Long ago, stress had a much more functional role in the lives of most humans. We had to escape predators, hunt for food, and defend our homes from attack.
The cortisol that our body released gave us fuel to fight or flee and often kept us alive. We still produce the same stress hormones, but now the source is usually mental and emotional rather than immediate physical danger.
We get stressed about our perceptions, relationships, or work or money; the bodily reactions to the stress are exactly the same, and in today’s unrelenting flow of work and information, it can become overwhelming.
Therefore, it is vitally important that we learn how to manage stress and anxiety in order to remain healthy.
5 Tips to Reduce Your Stress
- Physical activity/recreation – Light exercise, especially when done outside, has multiple health benefits. Removing yourself for a short break from the stressors at work or home can ease the anxiety, and getting cardio in the sunlight does your heart as much good as the vitamin D does for your overall health. Exercise releases endorphins that can improve your mood.
- Meditate/reflect – the opposite of physical activity has its own benefits. Whether it is meditating with an app, practicing yoga, or keeping a gratitude journal, slowing down and working on mindfulness can heal the tension in the body. Deep breathing, reflecting on what we have to be grateful for, engaging in affirmations and positive self-talk, and slowing the hectic pace of our lives can be essential to break the cycle of stress and anxiety.
- Improving eating and drinking habits – often, we turn to things that comfort us when we are stressed, such as fast or sugary foods or alcohol, or other chemicals that give us a temporary respite from our worries. The problem is that stress and anxiety thrive when our bodies are subjected to the effects of emotional or stress eating. Working whole plants and lean protein into your diet can definitely impact your mood.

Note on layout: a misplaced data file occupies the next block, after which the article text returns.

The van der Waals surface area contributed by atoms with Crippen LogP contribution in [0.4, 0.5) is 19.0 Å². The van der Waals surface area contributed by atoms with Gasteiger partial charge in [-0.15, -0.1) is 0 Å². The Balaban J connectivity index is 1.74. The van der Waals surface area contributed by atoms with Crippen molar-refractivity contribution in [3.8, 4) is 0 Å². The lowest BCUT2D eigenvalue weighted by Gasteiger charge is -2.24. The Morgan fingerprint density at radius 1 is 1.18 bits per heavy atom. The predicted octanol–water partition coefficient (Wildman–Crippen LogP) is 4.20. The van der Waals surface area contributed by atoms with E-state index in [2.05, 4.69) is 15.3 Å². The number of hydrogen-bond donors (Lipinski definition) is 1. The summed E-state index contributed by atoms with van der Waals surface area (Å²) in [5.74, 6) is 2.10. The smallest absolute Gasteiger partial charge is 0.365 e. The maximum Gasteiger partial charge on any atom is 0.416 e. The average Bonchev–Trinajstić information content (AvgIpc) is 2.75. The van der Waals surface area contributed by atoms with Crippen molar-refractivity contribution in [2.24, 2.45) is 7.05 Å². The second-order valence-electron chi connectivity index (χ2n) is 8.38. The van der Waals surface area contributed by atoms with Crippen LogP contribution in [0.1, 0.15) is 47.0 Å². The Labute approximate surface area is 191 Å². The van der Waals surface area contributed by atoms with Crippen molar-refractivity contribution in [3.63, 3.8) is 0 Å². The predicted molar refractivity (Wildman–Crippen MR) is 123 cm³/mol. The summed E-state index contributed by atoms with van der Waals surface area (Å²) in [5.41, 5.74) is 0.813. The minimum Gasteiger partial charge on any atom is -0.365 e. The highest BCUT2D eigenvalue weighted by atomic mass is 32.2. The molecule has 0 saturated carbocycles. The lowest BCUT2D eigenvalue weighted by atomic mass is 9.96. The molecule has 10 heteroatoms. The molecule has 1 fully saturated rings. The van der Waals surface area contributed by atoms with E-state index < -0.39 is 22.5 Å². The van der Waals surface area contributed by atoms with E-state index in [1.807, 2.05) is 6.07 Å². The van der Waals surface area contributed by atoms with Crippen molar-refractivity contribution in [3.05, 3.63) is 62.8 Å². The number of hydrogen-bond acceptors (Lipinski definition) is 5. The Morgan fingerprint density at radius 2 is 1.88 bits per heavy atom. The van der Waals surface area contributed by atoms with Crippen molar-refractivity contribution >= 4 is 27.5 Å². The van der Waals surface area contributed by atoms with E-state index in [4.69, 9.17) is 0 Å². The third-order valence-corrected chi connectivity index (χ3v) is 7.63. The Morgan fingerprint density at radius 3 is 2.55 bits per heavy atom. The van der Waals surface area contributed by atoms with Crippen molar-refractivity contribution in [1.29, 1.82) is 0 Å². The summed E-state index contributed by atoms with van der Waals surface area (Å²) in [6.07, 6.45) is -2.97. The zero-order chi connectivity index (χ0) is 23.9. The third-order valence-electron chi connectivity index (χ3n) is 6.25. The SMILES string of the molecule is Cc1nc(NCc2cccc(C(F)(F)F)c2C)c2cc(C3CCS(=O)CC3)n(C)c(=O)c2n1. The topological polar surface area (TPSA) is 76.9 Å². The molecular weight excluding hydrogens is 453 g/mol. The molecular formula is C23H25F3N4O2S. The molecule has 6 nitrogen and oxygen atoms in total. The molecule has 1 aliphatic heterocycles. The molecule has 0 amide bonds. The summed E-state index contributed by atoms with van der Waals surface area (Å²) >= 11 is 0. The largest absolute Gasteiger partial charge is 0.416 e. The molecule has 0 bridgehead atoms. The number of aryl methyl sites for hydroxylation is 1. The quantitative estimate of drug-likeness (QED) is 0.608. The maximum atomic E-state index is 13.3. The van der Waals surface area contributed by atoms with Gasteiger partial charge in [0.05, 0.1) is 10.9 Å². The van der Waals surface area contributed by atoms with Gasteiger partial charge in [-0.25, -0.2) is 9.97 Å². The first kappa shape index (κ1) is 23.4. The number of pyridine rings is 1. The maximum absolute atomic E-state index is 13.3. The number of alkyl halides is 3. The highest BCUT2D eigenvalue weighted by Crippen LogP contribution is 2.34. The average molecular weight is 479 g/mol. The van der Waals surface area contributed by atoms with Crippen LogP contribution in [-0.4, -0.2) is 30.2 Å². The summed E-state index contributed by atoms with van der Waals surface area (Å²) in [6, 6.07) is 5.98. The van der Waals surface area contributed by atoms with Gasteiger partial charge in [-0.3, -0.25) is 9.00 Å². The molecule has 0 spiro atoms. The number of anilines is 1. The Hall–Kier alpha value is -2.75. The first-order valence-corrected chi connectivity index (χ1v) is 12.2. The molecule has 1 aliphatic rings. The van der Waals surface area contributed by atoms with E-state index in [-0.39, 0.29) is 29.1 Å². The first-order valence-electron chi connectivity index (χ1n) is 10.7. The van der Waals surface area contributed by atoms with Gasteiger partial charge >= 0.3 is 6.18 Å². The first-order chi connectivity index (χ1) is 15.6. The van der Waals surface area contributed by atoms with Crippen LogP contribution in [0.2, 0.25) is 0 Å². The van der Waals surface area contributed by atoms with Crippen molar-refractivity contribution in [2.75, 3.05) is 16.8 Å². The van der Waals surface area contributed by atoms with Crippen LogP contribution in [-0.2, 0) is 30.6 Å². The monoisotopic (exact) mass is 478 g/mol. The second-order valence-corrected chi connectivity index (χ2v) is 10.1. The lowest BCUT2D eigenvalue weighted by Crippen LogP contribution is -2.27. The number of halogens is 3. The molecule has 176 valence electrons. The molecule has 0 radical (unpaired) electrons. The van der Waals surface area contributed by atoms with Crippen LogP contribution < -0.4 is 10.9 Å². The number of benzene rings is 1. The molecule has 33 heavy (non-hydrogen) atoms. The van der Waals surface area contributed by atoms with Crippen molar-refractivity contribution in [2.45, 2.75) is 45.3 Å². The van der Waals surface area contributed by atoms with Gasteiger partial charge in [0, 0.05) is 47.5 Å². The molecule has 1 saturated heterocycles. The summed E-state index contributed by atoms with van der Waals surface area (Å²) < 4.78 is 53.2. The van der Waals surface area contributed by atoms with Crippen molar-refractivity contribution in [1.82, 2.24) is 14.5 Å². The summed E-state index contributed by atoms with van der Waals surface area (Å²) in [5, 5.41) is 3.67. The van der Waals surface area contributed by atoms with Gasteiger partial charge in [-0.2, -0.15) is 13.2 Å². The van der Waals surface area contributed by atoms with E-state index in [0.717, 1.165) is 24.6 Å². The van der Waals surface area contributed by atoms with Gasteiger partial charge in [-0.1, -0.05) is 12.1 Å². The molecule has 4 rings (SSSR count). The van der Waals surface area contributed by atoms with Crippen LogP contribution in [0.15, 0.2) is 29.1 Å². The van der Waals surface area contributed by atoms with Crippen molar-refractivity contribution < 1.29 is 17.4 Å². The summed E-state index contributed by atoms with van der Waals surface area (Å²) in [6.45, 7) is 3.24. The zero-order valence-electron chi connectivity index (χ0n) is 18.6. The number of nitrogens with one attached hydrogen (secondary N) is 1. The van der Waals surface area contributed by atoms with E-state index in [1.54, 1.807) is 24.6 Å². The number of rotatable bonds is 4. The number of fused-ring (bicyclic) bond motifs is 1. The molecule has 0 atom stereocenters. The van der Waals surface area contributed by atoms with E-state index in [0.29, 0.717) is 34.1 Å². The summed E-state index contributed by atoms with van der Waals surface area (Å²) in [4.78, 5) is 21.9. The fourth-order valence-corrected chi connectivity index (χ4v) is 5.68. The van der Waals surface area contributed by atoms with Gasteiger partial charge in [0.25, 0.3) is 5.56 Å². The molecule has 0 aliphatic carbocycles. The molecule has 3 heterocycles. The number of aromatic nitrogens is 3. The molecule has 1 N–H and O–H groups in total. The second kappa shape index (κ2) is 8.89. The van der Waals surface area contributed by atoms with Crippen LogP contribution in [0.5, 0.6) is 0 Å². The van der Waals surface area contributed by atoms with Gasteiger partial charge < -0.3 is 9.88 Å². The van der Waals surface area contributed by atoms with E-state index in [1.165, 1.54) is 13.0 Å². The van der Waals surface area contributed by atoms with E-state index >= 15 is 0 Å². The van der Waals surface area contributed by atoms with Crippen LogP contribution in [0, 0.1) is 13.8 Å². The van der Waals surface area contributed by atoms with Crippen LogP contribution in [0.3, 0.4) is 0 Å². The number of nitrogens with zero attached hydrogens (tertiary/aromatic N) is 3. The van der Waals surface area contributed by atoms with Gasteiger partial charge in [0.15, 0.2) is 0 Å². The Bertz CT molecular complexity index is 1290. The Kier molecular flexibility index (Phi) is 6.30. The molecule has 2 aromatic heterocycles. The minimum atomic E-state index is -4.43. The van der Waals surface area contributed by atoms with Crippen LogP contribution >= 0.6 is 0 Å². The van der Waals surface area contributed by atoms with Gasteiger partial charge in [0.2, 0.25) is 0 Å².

- Create – building time for hobbies that allow you to indulge the creative side of your personality is essential to managing stress. While it is tempting to sit on the couch and binge television when we have a break, consider picking up an old hobby or starting a new one, like playing music, writing, or art. Even just keeping a journal to express your thoughts can provide relief from the overthinking that leads to many types of stress.
- Enjoy your community – often, stress leads us to self-isolate, making us create excuses not to stop and eat lunch at work or encouraging us to say no to invitations when we are feeling particularly stressed or anxious. Humans are a social species, and we crave contact with others: hugs from loved ones, laughter over a shared meal, or taking part in a shared experience all can release serotonin and decrease the cortisol in your system, easing the physical effects of stress.
While it may seem counterintuitive to incorporate these strategies into your schedule when you already feel pressed for time, they are much more effective than just downing another energy drink to keep us going.
Practicing stress relief with intention can give you more energy and make you better equipped to deal with the issues that are causing the stress to begin with.